What Are Trackbacks?

I was just sent an email asking “what’s up with trackbacks?” I thought the info might be of use to many readers here.

Trackbacks are a way to say “I posted a blog post about this post of yours, so I’m going to leave a trackback to connect the 2 posts.” It’s like a citation for a particular post. It solidifies the conversation by allowing readers to follow links to other places online where any given topic is being discussed.

Trackbacks usually have to be created by hand. Your blogging or commenting program may have an option to send a trackback to some one else’s blog. Many blogs include URLs in each post for you to send a trackback if you want to. (Mine here for example.) Some blogs will automatically detect trackbacks elsewhere (links to your post).

When you post a trackback, you usually select a snippet from your article linking to the one you’re making a trackback to. I think this is an important chance to show what unique perspective you offer in the discussion, not just to say “I’m some random person linking to your blog.” In other words, it’s cool to offer some value in your trackbacks.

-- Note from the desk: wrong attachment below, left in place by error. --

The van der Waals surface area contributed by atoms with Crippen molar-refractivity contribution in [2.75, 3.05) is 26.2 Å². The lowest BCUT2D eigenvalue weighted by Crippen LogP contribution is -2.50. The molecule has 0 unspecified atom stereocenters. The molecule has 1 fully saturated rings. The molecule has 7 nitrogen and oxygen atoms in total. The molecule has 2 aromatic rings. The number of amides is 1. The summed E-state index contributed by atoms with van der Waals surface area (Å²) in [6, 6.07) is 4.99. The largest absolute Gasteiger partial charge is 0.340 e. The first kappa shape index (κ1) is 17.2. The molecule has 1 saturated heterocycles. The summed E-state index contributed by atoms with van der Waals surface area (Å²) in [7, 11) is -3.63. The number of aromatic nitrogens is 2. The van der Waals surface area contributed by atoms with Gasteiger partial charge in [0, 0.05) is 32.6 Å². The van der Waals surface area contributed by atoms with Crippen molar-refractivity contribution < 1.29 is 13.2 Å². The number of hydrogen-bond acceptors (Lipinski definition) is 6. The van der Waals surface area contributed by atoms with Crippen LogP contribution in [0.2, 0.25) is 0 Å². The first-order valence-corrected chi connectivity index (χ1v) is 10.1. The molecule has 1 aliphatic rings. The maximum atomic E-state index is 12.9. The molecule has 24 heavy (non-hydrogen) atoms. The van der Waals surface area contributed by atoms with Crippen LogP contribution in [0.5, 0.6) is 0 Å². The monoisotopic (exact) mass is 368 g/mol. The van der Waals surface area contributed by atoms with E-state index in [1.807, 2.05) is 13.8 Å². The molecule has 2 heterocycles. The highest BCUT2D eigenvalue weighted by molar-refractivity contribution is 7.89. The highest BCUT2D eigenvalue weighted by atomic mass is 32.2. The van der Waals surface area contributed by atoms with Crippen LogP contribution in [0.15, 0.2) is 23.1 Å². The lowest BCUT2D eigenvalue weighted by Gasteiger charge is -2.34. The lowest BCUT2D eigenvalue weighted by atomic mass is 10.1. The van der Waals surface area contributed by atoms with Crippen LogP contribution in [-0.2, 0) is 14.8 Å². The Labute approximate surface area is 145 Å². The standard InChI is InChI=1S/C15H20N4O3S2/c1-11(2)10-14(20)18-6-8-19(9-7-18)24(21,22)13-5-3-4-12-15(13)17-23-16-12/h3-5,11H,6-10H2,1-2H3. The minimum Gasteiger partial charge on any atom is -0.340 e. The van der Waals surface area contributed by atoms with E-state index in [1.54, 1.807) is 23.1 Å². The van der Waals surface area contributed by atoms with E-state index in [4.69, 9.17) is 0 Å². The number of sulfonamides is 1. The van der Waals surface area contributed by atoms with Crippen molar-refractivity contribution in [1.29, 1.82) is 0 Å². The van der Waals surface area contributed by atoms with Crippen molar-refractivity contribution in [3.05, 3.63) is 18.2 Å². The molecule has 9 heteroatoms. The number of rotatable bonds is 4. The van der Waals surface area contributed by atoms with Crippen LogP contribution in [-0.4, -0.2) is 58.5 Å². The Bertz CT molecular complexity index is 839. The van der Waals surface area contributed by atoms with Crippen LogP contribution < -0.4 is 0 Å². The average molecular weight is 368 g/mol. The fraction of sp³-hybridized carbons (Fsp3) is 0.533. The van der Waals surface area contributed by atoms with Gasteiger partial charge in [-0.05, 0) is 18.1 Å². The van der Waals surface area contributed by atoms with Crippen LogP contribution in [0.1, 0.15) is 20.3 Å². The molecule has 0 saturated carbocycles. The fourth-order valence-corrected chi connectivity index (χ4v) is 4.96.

Your text snippet and the trackback URL of the post you are what you need to make a trackback.

Some people have turned off trackbacks on their sites because of trackback spam.
This is an even bigger problem than comment spam for some people. That’s true probably in part because there’s not generally an expectation that trackbacks are going to clearly be valuable, relevant contributions to the discussion. People often put no thought into writing them, so when we read them we often don’t read them closely and realize they are spam. It’s probably easier to send out trackback spam than it is to send comment spam too.

All of this is likely to change in the near to mid term future as people figure out how to maximize connectedness and conversation while minimizing technical barriers and spam. But for now, that’s what I know about trackbacks. Let me know if you need help sending them to sites you are citing.

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Blogger Sentenced to Prison, Lashings

Protect Freedom of Speech - protect Omid Sheikhan
Sign the petition to keep Iranian blogger Omid Sheikhan out of prison

From the Committee to Protect Bloggers.

Omid Sheikhan has been sentenced by the Iranian court to one year in prison and 124 lashes.

Omid was first arrested last year, confined for two months, including one in solitary confinement, and tortured, due to his blog which featured satire on the Iranian situation.

When he was brought to court on October 8 he faced different charges, due to the fact that even in the Iran judicial system it would have been difficult to convict him on charges relating to his blog. Instead, he faced, and was convicted on, charges stemming from “morals” violations, including “having unlawful relations, drinking wine, corruption of morals (for having a birthday party) and possessing satirical pictures of Iranian politicians.”